Sinus Infection (Sinusitis)

  • Medical Author:
    Charles Patrick Davis, MD, PhD

    Dr. Charles "Pat" Davis, MD, PhD, is a board certified Emergency Medicine doctor who currently practices as a consultant and staff member for hospitals. He has a PhD in Microbiology (UT at Austin), and the MD (Univ. Texas Medical Branch, Galveston). He is a Clinical Professor (retired) in the Division of Emergency Medicine, UT Health Science Center at San Antonio, and has been the Chief of Emergency Medicine at UT Medical Branch and at UTHSCSA with over 250 publications.

  • Medical Editor: William C. Shiel Jr., MD, FACP, FACR
    William C. Shiel Jr., MD, FACP, FACR

    William C. Shiel Jr., MD, FACP, FACR

    Dr. Shiel received a Bachelor of Science degree with honors from the University of Notre Dame. There he was involved in research in radiation biology and received the Huisking Scholarship. After graduating from St. Louis University School of Medicine, he completed his Internal Medicine residency and Rheumatology fellowship at the University of California, Irvine. He is board-certified in Internal Medicine and Rheumatology.

Quick GuideSinus Infection (Sinusitis) Symptoms & Treatment

Sinus Infection (Sinusitis) Symptoms & Treatment

What are the types of sinusitis and sinus infections?

Sinusitis may be classified in several ways, based on its duration (acute, subacute, or chronic) and the type of inflammation (either infectious or noninfectious). The term rhinosinusitis is also used to imply that both the nose and sinuses are involved.

  • Acute sinus infection (also termed acute sinusitis caused by infection or acute bacterial rhinosinusitis) is usually defined as being of less than 30 day duration.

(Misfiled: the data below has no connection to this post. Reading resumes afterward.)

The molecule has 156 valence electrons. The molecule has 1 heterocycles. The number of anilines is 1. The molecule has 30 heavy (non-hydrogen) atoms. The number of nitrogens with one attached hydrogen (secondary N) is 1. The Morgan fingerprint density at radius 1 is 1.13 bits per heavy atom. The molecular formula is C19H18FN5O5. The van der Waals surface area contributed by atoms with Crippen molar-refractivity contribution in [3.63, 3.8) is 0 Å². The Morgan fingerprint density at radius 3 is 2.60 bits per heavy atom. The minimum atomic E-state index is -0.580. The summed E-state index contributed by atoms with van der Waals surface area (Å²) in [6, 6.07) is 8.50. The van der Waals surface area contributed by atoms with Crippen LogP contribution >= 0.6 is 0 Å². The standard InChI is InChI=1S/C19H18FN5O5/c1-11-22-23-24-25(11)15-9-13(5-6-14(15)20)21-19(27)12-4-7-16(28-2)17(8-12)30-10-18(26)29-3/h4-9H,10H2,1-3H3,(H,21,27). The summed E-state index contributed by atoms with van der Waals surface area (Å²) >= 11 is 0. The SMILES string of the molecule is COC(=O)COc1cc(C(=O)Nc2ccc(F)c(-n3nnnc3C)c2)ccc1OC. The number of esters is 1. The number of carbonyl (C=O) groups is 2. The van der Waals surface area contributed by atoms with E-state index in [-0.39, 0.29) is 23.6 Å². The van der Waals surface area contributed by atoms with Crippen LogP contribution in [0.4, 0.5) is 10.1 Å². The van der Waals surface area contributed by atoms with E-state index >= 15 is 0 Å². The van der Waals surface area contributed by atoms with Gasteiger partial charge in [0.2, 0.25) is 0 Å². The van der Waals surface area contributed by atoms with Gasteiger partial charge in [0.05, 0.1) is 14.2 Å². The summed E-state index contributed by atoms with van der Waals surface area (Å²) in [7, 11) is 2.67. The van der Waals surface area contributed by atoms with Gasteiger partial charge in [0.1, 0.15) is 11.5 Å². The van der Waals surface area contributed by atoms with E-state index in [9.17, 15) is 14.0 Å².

• Subacute sinus infection as being over 1 month but less than 3 months.
  • Chronic sinus infection as being greater than a 3 month duration. Chronic sinusitis may be further sub-classified into chronic sinusitis with or without nasal polyps, or allergic fungal sinusitis.
  • Recurrent sinusitis is when a person has several attacks per year

There is no medical consensus on the above time periods.

  • Infected sinusitis usually is caused by uncomplicated virus infection. Less frequently, bacterial growth causes sinus infection and fungal sinus infection is very infrequent. Subacute and chronic forms of sinus infection usually are the result of incomplete treatment of an acute sinus infection.
  • Noninfectious sinusitis is caused by irritants and allergic conditions and follows the same general time line for acute, subacute and chronic as infectious sinusitis.
Reviewed on 5/18/2016

US Federal Drug Administration. "Is Rinsing Your Sinuses Safe?"

Brook, I. MD. "Acute Sinusitis." Medscape. Jul 29, 2015.

Brook, I. MD. "Chronic Sinusitis." Medscape. July 19, 2015.

NeilMed Pharmaceuticals, Inc. NeilMed Sinusrinse Video.







6.Getty Images/Pixland


8.Wikipedia - © Nevit Dilmen


10.iStock / MedicineNet


12.Wikipedia – Bruce Blaus

13.WebMD - Brayden Knell

Subscribe to MedicineNet's Allergy and Asthma Newsletter

By clicking Submit, I agree to the MedicineNet's Terms & Conditions & Privacy Policy and understand that I may opt out of MedicineNet's subscriptions at any time.

Health Solutions From Our Sponsors